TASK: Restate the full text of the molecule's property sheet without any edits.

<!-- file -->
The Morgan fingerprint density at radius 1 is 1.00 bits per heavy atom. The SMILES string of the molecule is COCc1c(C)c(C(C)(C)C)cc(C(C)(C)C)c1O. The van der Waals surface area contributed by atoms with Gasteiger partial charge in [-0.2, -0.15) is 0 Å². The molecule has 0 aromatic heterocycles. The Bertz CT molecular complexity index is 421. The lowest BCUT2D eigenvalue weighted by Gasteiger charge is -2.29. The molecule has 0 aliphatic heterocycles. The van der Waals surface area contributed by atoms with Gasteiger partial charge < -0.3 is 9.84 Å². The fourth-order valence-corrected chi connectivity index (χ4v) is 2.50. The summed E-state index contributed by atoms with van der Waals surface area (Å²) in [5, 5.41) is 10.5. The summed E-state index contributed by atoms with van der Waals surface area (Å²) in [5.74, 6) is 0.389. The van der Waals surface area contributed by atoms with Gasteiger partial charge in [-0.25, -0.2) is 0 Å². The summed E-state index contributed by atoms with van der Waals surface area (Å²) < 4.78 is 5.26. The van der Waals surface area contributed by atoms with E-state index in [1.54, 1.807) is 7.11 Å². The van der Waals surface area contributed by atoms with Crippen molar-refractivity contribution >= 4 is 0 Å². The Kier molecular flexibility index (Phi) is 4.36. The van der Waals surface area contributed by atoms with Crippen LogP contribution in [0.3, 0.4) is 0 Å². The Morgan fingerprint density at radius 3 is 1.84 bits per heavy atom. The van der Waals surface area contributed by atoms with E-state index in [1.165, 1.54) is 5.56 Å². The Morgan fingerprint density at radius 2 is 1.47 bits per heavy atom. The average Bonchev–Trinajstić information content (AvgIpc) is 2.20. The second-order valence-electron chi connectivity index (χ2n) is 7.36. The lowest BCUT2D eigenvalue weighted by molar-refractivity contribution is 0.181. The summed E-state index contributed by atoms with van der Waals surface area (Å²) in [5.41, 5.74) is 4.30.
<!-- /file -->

The Morgan fingerprint density at radius 1 is 1.00 bits per heavy atom. The SMILES string of the molecule is COCc1c(C)c(C(C)(C)C)cc(C(C)(C)C)c1O. The van der Waals surface area contributed by atoms with Gasteiger partial charge in [-0.2, -0.15) is 0 Å². The molecule has 0 aromatic heterocycles. The Bertz CT molecular complexity index is 421. The lowest BCUT2D eigenvalue weighted by Gasteiger charge is -2.29. The molecule has 0 aliphatic heterocycles. The van der Waals surface area contributed by atoms with Gasteiger partial charge < -0.3 is 9.84 Å². The fourth-order valence-corrected chi connectivity index (χ4v) is 2.50. The summed E-state index contributed by atoms with van der Waals surface area (Å²) in [5, 5.41) is 10.5. The summed E-state index contributed by atoms with van der Waals surface area (Å²) in [5.74, 6) is 0.389. The van der Waals surface area contributed by atoms with Gasteiger partial charge in [-0.25, -0.2) is 0 Å². The summed E-state index contributed by atoms with van der Waals surface area (Å²) < 4.78 is 5.26. The van der Waals surface area contributed by atoms with E-state index in [1.54, 1.807) is 7.11 Å². The van der Waals surface area contributed by atoms with Crippen molar-refractivity contribution >= 4 is 0 Å². The Kier molecular flexibility index (Phi) is 4.36. The van der Waals surface area contributed by atoms with Crippen LogP contribution in [0.3, 0.4) is 0 Å². The Morgan fingerprint density at radius 3 is 1.84 bits per heavy atom. The van der Waals surface area contributed by atoms with E-state index in [1.165, 1.54) is 5.56 Å². The Morgan fingerprint density at radius 2 is 1.47 bits per heavy atom. The average Bonchev–Trinajstić information content (AvgIpc) is 2.20. The second-order valence-electron chi connectivity index (χ2n) is 7.36. The lowest BCUT2D eigenvalue weighted by molar-refractivity contribution is 0.181. The summed E-state index contributed by atoms with van der Waals surface area (Å²) in [5.41, 5.74) is 4.30.